A test of relationships as potato challenges continue

NFU Horticulture and Potatoes Adviser, Lee Abbey, says why buyers need to review contracts and prices on the back of one of the most challenging growing seasons in living memory.

Lee Abbey_54993

This time last year, members of the NFU Potato Forum and I were meeting with packers and processors to call for clarity on payment deductions and rejections, and challenged all parts of the supply chain (both buyers and growers) to build open and collaborative relationships to help drive the sector forward.  We set out our findings in the Bridging the Gap report, published last December, and described our vision of a productive and profitable future. Fair, collaborative and transparent relationships between suppliers and customers are paramount to that success.

Just one year later, those relationships are being tested to the maximum.

It’s worth making one thing clear from the start: the extreme weather events of 2018 have been out of growers’ control and it would take the most stone-hearted buyer not to recognise that. Yields are down across the country. There isn’t a single grower out there who hasn’t worked all hours of the day to try and manage the crop as best they can and their efforts should be applauded, not penalised.

The NFU has been in touch with a number of packers, processors and retailers over the last couple of months, asking how they intend to deal with yield and quality issues, and calling on them to apply flexibility and fairness when dealing with shortages.  The vast majority have said they will review specifications (some have already made changes) and will communicate closely with their suppliers to manage the crop as best they can.  There is a clear recognition that everyone has to pull together to get the most out of the diminished crop; and as this is a northern hemisphere issue, it’s not like there are many spare potatoes elsewhere to get hold of.

I am still hearing, though, of many members coming up against brick walls when talking to their customers.  Remarkably, some buyers are trying to hold growers to their full contracts without any movement on price or specification.  It is difficult to understand the logic. With the number of growers reducing in the UK, and many customers building better, longer term relationships with their suppliers, growers no longer have to stand for one-sided, risky contracts.  Buyers playing hard ball this year may find they have very few suppliers left next year!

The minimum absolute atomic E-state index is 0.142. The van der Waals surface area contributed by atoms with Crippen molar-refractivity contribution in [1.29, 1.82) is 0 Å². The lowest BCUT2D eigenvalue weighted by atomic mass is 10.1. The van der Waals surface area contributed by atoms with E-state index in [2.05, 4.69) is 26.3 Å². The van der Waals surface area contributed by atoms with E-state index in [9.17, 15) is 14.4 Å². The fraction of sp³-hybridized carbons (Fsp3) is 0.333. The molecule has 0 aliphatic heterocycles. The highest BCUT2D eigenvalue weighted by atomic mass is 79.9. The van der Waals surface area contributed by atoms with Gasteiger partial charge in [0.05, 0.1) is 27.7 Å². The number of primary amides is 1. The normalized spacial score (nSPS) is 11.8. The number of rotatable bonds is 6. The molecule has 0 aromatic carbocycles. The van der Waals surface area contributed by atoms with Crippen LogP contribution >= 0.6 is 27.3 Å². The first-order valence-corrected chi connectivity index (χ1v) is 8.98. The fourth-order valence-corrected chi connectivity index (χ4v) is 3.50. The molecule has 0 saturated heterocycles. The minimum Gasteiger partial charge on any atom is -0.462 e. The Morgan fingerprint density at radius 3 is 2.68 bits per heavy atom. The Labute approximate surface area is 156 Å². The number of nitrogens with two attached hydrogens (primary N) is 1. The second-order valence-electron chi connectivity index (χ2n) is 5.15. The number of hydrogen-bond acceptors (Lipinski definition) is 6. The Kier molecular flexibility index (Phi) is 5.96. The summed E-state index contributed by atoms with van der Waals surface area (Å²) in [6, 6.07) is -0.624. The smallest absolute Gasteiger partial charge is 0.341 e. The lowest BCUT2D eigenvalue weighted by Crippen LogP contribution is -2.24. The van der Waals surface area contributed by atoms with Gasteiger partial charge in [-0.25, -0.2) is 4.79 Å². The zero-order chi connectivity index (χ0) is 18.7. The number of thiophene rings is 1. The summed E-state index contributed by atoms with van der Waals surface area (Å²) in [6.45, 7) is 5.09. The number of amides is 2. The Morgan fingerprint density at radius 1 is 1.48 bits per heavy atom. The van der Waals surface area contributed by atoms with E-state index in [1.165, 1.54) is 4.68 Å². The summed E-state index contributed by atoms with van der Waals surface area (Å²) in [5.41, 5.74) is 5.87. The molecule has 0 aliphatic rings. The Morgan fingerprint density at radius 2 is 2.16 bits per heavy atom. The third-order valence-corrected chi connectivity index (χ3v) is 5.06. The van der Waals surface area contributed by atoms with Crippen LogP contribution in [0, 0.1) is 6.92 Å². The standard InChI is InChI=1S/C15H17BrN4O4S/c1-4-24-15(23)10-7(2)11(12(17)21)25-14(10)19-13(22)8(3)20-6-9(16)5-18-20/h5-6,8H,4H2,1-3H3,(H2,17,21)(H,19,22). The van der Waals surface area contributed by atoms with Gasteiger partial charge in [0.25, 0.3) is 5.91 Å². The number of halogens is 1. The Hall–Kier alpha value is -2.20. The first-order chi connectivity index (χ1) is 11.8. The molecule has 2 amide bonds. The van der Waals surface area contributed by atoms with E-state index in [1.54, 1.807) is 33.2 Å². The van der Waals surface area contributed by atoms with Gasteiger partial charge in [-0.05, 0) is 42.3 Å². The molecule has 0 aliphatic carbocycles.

Price is, of course, an issue.  With most potatoes grown on contract at fixed prices, the extra costs involved in managing this year’s crop, plus the loss of income from lower yields means growers are significantly out of pocket.  A price increase for next year is needed if growers are going to plant the same volume again.  But a price increase for this year should also be on the table. Cash flow is a major challenge for many businesses and the NFU has been in contact with the major banks to ensure they understand the difficulties being faced by farmers and growers - some of which have recognised the need to take a different approach to short term borrowing and overdrafts during these challenging times.

It is difficult to look ahead to 2019 when 2018 is still throwing so many challenges our way.  But it is worth remembering that the NFU offers helpful advice on contracts so that members are better prepared to enter a new agreement.  From the Contracts guide which gives an excellent overview of what it means to sign up, to the guide on force majeure which is particularly pertinent this year, and the contract checking service which provides a full contract review ahead of signing on the dotted line.  I would encourage all members to take advantage.  And if you do get into difficulty once signed up, don’t forget you can contact Call First for some much needed support.


Last edited on: 08:08:2018

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